“And the Spirit and the bride say, 'Come!' And let him who hears say, 'Come!' And let him who thirsts come. And whoever desires, let him take the water of life freely.” - Revelation 22:17
Kempton New Church

December
2

“They Were Both Righteous before God”

There was in the days of Herod the king of Judaea, a certain priest named Zacharias, of the daily ministry of Abijah; and his wife was of the daughters of Aaron, and her name was Elizabeth. And they were both just in the sight of God, walking in all the commandments and ordinances of the Lord blameless. (Luke 1:5‒6)

Innocence consists in acknowledging that all truths and goods are from the Lord, and nothing from man’s own; thus it consists in being willing to be led by the Lord, and not by self. (Arcana Coelestia 10210)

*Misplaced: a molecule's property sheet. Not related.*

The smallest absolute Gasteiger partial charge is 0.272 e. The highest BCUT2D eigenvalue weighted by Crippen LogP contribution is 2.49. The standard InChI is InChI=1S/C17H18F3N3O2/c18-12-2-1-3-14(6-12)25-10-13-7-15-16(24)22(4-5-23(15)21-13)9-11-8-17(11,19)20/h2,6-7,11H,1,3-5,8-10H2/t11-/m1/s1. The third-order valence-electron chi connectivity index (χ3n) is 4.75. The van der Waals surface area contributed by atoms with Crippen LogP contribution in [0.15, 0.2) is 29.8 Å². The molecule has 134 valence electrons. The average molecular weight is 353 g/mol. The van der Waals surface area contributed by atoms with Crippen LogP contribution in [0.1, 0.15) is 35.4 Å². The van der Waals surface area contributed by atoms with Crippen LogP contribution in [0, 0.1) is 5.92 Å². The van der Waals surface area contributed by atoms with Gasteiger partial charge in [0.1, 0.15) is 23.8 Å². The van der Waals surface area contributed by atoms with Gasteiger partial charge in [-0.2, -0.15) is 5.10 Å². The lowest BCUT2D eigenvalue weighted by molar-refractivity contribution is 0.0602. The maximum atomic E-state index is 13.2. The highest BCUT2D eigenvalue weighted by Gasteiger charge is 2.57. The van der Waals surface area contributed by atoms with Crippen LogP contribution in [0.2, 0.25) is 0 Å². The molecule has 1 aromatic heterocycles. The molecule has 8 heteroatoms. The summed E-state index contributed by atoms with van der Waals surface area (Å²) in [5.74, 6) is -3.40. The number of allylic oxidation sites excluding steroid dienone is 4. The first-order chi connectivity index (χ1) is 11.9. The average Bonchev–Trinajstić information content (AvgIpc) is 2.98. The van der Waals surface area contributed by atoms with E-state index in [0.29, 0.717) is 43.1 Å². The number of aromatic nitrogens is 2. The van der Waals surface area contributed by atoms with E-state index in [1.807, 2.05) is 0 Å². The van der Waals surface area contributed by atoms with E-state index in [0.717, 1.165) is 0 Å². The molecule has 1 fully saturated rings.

Those who are in a state of innocence attribute nothing of good to themselves, but regard all things as received and ascribe them to the Lord; that they wish to be led by Him and not by themselves; that they love everything that is good and find delight in everything that is true, because they know and perceive that loving what is good, that is, willing and doing it, is loving the Lord, and loving truth is loving the neighbor; that they live contented with their own, whether it be little or much, because they know that they receive just as much as is good for them—those receiving little for whom a little is useful, and those receiving much for whom much is useful; also that they do not themselves know what is good for them, the Lord alone knowing this, who looks in all things that He provides to what is eternal. As they love nothing so much as to be led of the Lord, attributing all things they receive to Him, they are kept apart from what is their own; and to the extent that they are kept apart from what is their own the Lord flows into them; and in consequence of this whatever they hear from the Lord, whether through the Word or by means of preaching, they do not store up in the memory, but instantly obey it, that is, will it and do it, their will being itself their memory. These for the most part outwardly appear simple, but inwardly they are wise and prudent. (Heaven and Hell 278)

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